Featured Articles

Analysts expect ARM to do well next year

Analysts expect ARM to do well next year

British chip designer ARM could cash in on the mobile industry's rush to transition to 64-bit operating systems and hardware.

More...
Huawei and Xiaomi outpace Lenovo, LG in smartphone market

Huawei and Xiaomi outpace Lenovo, LG in smartphone market

Samsung has lost smartphone market share, ending the quarter on a low note and Xiaomi appears to be the big winner.

More...
Intel Broadwell 15W coming to CES

Intel Broadwell 15W coming to CES

It looks like Intel will be showing off its 14nm processors, codenames Broadwell, in a couple of weeks at CES 2015.

More...
Gainward GTX 980 Phantom reviewed

Gainward GTX 980 Phantom reviewed

Today we’ll be taking a closer look at the recently introduced Gainward GTX 980 4GB with the company’s trademark Phantom cooler.

More...
Zotac ZBOX Sphere OI520 barebones vs Sphere Plus review

Zotac ZBOX Sphere OI520 barebones vs Sphere Plus review

Zotac has been in the nettop and mini-PC space for more than four years now and it has managed to carve…

More...
Frontpage Slideshow | Copyright © 2006-2010 orks, a business unit of Nuevvo Webware Ltd.
Wednesday, 12 March 2008 09:37

Chemical brain controls nano-machines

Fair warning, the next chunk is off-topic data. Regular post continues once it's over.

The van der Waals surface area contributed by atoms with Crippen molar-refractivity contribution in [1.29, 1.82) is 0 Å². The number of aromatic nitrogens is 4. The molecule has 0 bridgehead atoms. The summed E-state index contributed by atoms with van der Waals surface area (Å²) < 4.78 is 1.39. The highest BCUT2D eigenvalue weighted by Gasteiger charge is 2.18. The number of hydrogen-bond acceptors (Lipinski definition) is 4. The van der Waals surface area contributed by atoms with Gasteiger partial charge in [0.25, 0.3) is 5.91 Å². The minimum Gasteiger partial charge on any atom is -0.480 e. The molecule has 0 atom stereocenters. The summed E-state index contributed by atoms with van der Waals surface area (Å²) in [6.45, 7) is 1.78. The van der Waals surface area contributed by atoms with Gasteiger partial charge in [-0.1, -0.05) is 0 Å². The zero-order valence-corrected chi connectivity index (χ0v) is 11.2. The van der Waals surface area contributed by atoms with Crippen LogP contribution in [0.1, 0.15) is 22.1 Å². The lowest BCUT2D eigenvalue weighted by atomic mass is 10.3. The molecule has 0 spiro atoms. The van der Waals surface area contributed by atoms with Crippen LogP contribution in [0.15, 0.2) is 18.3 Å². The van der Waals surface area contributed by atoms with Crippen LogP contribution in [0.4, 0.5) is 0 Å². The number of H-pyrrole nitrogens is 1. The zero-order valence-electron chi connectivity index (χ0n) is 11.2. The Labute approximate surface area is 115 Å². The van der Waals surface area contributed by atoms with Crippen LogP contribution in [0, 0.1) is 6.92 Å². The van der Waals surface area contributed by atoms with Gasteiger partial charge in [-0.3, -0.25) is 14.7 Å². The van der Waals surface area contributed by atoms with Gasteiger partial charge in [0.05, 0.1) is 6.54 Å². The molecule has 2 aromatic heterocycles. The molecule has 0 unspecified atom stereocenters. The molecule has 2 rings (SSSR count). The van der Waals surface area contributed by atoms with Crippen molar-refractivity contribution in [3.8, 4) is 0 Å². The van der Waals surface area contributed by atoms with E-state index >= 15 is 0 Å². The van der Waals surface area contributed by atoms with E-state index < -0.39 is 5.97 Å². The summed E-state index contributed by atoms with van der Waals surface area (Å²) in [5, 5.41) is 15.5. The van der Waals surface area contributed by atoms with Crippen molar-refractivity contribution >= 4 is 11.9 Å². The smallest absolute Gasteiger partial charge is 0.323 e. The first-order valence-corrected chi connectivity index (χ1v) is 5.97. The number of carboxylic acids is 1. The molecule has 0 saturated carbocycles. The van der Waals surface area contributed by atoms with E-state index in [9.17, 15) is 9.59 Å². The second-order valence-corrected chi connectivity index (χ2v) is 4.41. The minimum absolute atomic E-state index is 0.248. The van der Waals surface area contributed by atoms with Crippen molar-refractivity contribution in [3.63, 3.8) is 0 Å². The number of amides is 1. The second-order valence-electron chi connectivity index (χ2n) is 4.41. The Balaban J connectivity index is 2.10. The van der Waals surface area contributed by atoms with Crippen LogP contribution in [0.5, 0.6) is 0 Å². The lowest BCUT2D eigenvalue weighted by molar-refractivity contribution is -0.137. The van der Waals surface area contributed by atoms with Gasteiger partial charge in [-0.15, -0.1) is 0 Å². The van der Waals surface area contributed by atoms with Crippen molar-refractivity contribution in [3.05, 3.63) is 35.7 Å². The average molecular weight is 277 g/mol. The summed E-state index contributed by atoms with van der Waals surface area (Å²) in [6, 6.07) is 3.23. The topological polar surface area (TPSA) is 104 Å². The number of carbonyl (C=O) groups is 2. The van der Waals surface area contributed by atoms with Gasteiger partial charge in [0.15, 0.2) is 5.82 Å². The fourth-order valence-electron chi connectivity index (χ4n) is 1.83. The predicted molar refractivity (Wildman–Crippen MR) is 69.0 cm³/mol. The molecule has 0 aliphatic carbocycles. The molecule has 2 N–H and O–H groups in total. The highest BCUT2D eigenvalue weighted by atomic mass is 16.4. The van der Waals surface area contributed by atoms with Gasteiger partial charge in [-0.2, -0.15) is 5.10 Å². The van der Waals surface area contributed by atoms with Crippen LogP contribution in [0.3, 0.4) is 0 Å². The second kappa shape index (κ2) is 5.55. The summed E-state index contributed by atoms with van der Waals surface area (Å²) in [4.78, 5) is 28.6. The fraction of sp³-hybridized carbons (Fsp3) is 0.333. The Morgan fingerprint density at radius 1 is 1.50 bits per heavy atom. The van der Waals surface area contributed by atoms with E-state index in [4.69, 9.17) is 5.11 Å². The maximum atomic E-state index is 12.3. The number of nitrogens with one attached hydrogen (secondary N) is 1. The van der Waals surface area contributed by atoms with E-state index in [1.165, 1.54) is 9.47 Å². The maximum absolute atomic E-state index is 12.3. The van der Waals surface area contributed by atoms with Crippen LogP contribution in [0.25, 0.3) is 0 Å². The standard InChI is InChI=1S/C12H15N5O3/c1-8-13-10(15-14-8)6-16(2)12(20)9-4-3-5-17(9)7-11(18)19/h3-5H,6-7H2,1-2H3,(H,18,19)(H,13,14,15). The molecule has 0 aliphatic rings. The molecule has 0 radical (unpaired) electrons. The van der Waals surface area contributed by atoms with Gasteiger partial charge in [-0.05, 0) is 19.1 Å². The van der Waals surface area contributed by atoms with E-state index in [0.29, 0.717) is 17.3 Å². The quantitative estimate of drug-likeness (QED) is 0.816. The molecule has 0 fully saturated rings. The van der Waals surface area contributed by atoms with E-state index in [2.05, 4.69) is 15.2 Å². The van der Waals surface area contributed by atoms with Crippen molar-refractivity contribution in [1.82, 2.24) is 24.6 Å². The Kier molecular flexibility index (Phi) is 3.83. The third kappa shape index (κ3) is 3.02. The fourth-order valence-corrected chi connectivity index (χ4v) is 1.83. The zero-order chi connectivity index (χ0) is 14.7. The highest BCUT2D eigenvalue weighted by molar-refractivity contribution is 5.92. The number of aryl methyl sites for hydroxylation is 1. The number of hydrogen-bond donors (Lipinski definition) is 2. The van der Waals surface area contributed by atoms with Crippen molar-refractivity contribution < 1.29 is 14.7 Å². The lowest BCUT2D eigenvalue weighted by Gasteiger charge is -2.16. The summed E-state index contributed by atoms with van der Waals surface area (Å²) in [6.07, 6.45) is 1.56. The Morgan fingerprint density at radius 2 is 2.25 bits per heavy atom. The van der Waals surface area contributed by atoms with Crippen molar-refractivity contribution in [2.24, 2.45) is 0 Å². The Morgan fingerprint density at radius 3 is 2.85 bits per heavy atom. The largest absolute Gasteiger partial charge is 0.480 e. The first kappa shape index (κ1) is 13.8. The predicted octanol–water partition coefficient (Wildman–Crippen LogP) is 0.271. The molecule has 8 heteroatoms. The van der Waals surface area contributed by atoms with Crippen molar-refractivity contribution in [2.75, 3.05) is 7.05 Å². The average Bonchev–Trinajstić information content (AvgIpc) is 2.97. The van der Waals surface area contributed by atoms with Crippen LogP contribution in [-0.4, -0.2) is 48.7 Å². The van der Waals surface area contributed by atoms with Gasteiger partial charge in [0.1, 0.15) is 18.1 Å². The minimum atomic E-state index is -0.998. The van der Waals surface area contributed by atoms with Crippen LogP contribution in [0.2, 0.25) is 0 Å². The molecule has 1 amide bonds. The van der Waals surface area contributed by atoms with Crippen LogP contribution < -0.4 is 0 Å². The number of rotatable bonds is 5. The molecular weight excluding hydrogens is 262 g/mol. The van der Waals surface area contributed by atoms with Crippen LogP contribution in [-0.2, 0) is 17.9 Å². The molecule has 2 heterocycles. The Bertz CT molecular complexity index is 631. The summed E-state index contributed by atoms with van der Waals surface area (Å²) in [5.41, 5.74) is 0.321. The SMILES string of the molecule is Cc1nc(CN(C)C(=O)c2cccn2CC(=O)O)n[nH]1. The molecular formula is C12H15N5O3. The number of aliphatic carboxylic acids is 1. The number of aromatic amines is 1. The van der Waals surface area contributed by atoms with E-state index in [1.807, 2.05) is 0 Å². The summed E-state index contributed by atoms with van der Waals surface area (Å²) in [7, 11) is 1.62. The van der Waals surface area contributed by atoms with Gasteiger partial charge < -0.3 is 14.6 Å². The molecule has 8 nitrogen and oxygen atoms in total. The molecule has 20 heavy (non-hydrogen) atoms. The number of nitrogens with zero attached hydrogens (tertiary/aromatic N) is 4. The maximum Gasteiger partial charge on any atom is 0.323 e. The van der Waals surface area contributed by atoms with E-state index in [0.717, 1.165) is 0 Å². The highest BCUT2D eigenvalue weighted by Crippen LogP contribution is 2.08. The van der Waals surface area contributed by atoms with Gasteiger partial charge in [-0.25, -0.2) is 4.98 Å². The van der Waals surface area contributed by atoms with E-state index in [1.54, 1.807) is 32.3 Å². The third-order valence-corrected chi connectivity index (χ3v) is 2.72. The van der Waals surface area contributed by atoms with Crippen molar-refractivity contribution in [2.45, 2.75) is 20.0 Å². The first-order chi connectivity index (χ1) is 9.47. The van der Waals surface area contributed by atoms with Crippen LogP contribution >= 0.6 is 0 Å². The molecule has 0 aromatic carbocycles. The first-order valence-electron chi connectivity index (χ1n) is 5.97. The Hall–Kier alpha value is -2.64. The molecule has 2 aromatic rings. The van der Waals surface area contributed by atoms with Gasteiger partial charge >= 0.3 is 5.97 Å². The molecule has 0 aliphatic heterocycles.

Written by Nick Farell

Image

Plan to boost computing power


Researchers
have emerged from their steam-filled labs claiming they have created a a tiny chemical brain that acts as a remote control for swarms of nano-machines. The molecular sized device could control eight microscopic machines simultaneously.

According to the Proceedings of the National Academy of Sciences, which Fudo uses as loo paper at Fudzilla central, the scientists want to use the brain to send nanobots to attack tumours.

The brain is made from 17 molecules of the chemical duroquinone. One acts as the control, which sits at the centee of a ring formed by the remaining 16. All are connected by chemical bonds, known as hydrogen bonds.

It could also be used to boost computing power because it can process 16 bits of information simultaneously.
Last modified on Wednesday, 12 March 2008 15:25

Nick Farell

E-mail: This e-mail address is being protected from spambots. You need JavaScript enabled to view it
blog comments powered by Disqus

 

Facebook activity

Latest Commented Articles

Recent Comments